LONDON –The Farm Animal Investment Risk and Return (FAIRR) initiative recently released a report that detailed concerns about major meat companies and investors regarding the working conditions in processing plants.
The organization believes that poor labor practices at meat processing facilities could be contributing to labor shortages in the sector, which present ongoing financial risks that impact the business and lead to production setbacks.
“FAIRR’s investor members are increasingly concerned by the financial risks associated with poor working conditions in many of the leading global meat producers,” said Jeremy Coller, chair and founder of the FAIRR initiative and chief investment officer for Coller Capital. “Poor working conditions disrupt operations, erode health and safety standards and are a clear financial risk for investors in meat companies. During Covid, the meat sector stepped up to address labor risks, however many of these improved policies have been reversed.”
Companies listed by FAIRR included JBS S.A., Tyson Foods Inc., Sanderson Farms, Cranswick PLC, Marfrig in Brazil, and WH Group which owns Smithfield Foods.
According to information from the American Immigration Council provided by FAIRR, job postings for meatpacking workers increased by 86% between 2017 and 2021.
The group also stated that many sick pay benefits introduced during the height of the pandemic were repealed or weakened.
FAIRR said four meat companies repealed enhanced policies or did not report sick pay to the group.
The firm said that Sanderson Farms offered enhanced sick pay during the height of the pandemic but has since reverted to legal minimum requirements.
Tyson also started some provisions for sick employees, however, hourly workers still do not receive paid sick days, unless required by laws, negotiated in collective bargaining or specified in a pre-existing policy.
Tyson does pay short-term disability for up to 13 weeks.
"Beginning January 1, 2022, Tyson Foods implemented a policy to provide full-time, hourly team members earned time off (ETO) in the event time off from work is needed for personal or health related reasons," Tyson said in a statement to MEAT+POULTRY.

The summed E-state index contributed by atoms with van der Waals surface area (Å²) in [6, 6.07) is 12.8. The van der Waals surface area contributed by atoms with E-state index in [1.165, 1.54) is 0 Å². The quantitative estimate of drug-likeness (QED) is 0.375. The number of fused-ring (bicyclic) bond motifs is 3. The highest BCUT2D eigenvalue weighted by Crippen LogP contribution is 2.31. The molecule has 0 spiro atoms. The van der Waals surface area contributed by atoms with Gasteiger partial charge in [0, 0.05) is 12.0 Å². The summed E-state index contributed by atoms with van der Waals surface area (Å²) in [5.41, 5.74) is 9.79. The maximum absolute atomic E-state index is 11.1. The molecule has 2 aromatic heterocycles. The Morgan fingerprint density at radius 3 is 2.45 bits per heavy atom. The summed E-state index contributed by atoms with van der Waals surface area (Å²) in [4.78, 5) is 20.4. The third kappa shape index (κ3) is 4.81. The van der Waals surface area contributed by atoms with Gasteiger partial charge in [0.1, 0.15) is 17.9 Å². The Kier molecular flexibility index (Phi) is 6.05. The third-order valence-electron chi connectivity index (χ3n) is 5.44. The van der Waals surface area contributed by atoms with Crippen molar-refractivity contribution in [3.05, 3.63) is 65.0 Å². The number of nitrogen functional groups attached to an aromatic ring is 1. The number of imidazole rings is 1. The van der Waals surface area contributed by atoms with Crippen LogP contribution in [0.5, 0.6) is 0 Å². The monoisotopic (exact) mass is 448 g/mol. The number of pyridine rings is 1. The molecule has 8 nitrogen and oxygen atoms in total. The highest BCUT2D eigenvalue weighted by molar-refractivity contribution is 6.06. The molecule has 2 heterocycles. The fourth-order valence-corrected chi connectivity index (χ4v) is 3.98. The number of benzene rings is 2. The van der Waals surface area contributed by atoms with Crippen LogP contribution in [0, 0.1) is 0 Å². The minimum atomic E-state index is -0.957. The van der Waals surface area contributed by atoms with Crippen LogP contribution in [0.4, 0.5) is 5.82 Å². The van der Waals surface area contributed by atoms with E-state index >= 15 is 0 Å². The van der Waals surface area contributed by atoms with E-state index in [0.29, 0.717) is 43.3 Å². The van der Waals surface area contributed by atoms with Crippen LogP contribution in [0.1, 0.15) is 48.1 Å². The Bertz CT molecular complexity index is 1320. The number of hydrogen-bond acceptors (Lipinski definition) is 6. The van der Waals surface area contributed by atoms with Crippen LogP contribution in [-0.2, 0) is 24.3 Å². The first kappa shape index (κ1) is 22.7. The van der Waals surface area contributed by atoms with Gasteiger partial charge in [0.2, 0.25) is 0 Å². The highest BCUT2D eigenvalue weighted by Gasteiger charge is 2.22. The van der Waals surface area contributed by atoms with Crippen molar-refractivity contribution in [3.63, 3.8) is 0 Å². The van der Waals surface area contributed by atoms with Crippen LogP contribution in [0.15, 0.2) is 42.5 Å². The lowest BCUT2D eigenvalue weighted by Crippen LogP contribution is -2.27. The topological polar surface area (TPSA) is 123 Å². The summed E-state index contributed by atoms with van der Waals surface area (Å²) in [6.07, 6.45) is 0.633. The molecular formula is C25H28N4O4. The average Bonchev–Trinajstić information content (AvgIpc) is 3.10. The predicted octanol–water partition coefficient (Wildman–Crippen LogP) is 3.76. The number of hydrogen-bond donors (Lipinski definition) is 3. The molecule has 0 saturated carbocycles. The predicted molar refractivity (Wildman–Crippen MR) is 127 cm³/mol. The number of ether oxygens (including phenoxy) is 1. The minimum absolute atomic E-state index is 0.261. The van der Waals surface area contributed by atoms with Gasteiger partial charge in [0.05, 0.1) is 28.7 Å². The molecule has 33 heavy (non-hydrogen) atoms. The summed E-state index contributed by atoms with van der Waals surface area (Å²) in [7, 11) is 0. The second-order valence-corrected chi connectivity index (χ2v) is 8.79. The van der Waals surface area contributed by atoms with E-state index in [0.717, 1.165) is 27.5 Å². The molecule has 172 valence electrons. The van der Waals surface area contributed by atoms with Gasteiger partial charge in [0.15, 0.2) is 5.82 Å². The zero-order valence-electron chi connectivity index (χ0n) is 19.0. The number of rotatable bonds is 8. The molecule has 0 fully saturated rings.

"In addition, our team members also have access to full health care on day one of employment."
Tyson provided information about other benefits that are available to employees.
FAIRR said it found that Marfrig upped its disclosure across four key areas: grievance mechanisms, sick pay, the distribution of its workforce across employment contract types, and worker representation.
Smithfield stood by its benefit programs and worker safety standards.
“The health and safety of our employees is a top priority, and we continuously work to improve safety performance across all of our locations,” the company said. “Our global health and safety program team and our safety engagement culture drive continuous improvements companywide, helping to strengthen our best-in-class worker safety record. We provide our employees and their families with a wide range of benefits, including insurance plans, a retirement savings plan, wellness programs and paid time off, and we are steadily focused on efforts to make our company an even better place to work.”
“We have rolled out dozens of initiatives to enhance employee engagement and communication and improve onboarding processes and on-the-job training. We have increased pay, adopted more flexible policies and instituted new training programs to help our team members advance their careers.”
JBS did not respond to a request for comment at the time of publication.
More details and information about FAIRR and the report can be found here.